If any party has less-than-fond memories of a general election, it should be the Liberal Democrats. In 2015, after five years of attempting to mitigate the worst of Tory policies through the Coalition government, the Yellow Bird found itself unceremoniously dumped.
But two years later, Liberal Democrat leader Tim Farron sounds cheery about the prospect of spending his May and June knocking on doors. After the Prime Minister Theresa May made the shock announcement of an early election, Farron has signalled his party will vote for an early election after describing it as a “chance to change the direction of our country”.
He said: “If you want to avoid a disastrous Hard Brexit. If you want to keep Britain in the single market. If you want a Britain that is open, tolerant and united, this is your chance.
“Only the Liberal Democrats can prevent a Conservative majority.”
Brexit has given the Lib Dems a new zeal. While Labour has floundered, Farron has reasserted his party’s liberal, pro-European credentials. At the party conference in September, he declared it was the only party with the potential “to stop the calamity of Brexit”. He has demanded a second referendum on the Brexit deal and the majority of MPs voted against the Article 50 Bill.
This evangelical Europeanism may play well with the 48 per cent online, but when mixed with a distinctly British First Past the Post system, can it actually produce results?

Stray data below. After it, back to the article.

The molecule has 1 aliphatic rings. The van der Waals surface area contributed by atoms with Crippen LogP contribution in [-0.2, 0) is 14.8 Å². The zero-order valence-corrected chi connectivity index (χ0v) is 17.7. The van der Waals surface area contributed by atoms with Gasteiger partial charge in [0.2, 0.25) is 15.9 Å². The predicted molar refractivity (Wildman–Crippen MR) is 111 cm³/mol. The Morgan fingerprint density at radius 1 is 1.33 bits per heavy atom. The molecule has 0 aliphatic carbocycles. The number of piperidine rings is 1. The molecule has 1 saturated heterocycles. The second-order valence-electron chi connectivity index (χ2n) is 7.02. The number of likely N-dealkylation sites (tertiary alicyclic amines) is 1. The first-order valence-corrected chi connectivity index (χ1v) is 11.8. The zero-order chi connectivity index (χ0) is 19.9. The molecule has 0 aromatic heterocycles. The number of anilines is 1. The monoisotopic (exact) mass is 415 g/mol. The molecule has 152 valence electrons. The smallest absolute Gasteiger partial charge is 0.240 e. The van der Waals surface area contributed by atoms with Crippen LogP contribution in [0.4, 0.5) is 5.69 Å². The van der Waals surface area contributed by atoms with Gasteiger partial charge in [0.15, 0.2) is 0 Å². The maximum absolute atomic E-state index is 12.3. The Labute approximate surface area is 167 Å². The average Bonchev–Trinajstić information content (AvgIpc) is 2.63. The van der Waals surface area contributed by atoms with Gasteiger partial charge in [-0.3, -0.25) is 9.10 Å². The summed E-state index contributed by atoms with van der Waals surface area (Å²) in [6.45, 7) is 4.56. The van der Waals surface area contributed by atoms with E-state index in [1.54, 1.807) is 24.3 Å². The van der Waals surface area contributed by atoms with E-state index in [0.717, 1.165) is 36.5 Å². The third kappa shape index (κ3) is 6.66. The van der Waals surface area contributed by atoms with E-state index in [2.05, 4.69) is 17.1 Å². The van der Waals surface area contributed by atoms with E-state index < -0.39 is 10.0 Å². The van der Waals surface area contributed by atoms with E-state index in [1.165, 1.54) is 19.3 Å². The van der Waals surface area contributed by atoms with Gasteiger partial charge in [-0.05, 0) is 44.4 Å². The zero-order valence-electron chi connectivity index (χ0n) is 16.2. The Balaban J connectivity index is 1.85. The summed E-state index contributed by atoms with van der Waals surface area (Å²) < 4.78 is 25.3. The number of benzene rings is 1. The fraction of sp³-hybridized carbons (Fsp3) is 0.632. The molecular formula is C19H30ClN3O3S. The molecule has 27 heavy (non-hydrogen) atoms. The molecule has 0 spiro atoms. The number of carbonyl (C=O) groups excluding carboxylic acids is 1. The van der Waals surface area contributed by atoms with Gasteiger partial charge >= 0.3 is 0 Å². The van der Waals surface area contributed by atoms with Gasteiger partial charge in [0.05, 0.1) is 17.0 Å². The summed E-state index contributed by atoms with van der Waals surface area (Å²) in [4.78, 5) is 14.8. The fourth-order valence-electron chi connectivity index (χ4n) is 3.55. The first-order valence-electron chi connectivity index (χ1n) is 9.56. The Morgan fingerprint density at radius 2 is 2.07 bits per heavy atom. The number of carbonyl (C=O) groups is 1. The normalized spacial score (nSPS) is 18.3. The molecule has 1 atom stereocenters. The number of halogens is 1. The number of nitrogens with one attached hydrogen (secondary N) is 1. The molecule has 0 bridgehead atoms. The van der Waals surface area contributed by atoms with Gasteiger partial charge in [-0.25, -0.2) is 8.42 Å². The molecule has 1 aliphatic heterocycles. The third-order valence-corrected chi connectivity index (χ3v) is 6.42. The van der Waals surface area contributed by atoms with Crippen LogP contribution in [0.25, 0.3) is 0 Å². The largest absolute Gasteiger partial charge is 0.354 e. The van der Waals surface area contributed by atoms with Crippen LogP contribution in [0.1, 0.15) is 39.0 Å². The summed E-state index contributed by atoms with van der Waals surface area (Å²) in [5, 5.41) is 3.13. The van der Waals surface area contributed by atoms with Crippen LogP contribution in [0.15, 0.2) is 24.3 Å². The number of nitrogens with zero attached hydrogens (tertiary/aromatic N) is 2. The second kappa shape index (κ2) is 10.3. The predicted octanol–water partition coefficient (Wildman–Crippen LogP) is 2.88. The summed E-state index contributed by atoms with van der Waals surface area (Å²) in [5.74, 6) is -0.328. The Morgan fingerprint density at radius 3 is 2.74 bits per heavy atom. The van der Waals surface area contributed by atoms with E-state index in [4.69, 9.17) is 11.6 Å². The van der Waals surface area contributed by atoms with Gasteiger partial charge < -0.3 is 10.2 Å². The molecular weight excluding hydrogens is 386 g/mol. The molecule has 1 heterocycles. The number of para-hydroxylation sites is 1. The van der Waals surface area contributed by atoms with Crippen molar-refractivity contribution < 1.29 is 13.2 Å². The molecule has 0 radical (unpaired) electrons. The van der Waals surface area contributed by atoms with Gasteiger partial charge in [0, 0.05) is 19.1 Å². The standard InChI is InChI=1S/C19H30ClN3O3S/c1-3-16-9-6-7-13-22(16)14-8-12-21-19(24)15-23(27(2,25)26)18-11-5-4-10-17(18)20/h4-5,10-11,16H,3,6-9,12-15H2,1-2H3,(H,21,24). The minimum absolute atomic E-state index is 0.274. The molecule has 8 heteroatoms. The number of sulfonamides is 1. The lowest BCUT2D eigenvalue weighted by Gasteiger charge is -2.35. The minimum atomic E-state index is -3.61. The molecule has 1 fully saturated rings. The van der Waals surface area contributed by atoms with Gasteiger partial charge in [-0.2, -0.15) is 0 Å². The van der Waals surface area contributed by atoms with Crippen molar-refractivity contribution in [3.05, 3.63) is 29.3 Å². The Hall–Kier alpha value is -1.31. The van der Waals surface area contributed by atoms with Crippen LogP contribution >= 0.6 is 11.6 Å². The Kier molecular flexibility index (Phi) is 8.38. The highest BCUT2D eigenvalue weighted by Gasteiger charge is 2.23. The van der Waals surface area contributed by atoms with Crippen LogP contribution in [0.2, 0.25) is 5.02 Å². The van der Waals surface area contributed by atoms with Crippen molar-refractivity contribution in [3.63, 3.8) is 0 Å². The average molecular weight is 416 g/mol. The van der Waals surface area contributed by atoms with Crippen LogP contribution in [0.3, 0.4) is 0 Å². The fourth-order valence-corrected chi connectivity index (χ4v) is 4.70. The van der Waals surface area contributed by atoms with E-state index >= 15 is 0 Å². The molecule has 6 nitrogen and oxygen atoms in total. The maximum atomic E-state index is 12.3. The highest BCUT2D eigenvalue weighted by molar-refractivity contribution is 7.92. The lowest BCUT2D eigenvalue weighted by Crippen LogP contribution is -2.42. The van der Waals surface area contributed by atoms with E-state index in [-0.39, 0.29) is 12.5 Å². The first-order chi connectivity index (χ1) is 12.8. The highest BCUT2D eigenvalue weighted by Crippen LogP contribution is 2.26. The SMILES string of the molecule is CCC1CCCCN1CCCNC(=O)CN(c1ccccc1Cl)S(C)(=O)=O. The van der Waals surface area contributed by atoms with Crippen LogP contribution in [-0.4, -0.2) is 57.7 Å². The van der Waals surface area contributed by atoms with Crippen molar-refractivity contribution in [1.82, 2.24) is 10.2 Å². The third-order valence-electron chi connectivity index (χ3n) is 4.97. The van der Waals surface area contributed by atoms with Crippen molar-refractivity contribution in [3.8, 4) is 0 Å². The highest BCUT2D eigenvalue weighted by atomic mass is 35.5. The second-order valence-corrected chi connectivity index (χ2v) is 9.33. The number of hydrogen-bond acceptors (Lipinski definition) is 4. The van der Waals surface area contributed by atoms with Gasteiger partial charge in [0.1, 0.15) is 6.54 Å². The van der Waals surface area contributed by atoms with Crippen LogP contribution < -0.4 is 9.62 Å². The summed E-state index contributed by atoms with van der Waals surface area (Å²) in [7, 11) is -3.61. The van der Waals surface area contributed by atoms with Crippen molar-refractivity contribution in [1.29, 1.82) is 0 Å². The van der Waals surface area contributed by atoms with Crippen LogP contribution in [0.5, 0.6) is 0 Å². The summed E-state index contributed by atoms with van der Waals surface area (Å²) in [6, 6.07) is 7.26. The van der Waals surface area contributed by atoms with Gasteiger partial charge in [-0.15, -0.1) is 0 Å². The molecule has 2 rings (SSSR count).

In the short-term, yes. In Richmond, the Lib Dems beat the incumbent candidate Zac Goldsmith by attracting Remain voters. In by-elections in Brexit-voting Stoke and Copeland, the Lib Dems enjoyed impressive surges. Conservative MPs in Devon and Cornwall also feel under threat. As my colleague George reported earlier this month, private Conservative polling found the party would lose most of the 27 gains they made from the Lib Dems in 2015, including all those in south London, all those in Cornwall and most of those in Devon.
The Lib Dems’ optimism about a general election therefore seems well placed. But as Patrick writes, the current trajectory will put them back where they were before the disappointment of 2015. In that case, the next question is whether the Lib Dems have enough friends in Westminster to block a hard Brexit.
In 2010, the outgoing Labour Prime Minister Gordon Brown proposed a “rainbow coalition” (the Lib Dems decided the Conservatives would make a stronger proposition). But today Labour is divided on Brexit, and the Greens have one MP. With just the SNP for company, the Lib Dems may not be quite the troublemakers they would like to be.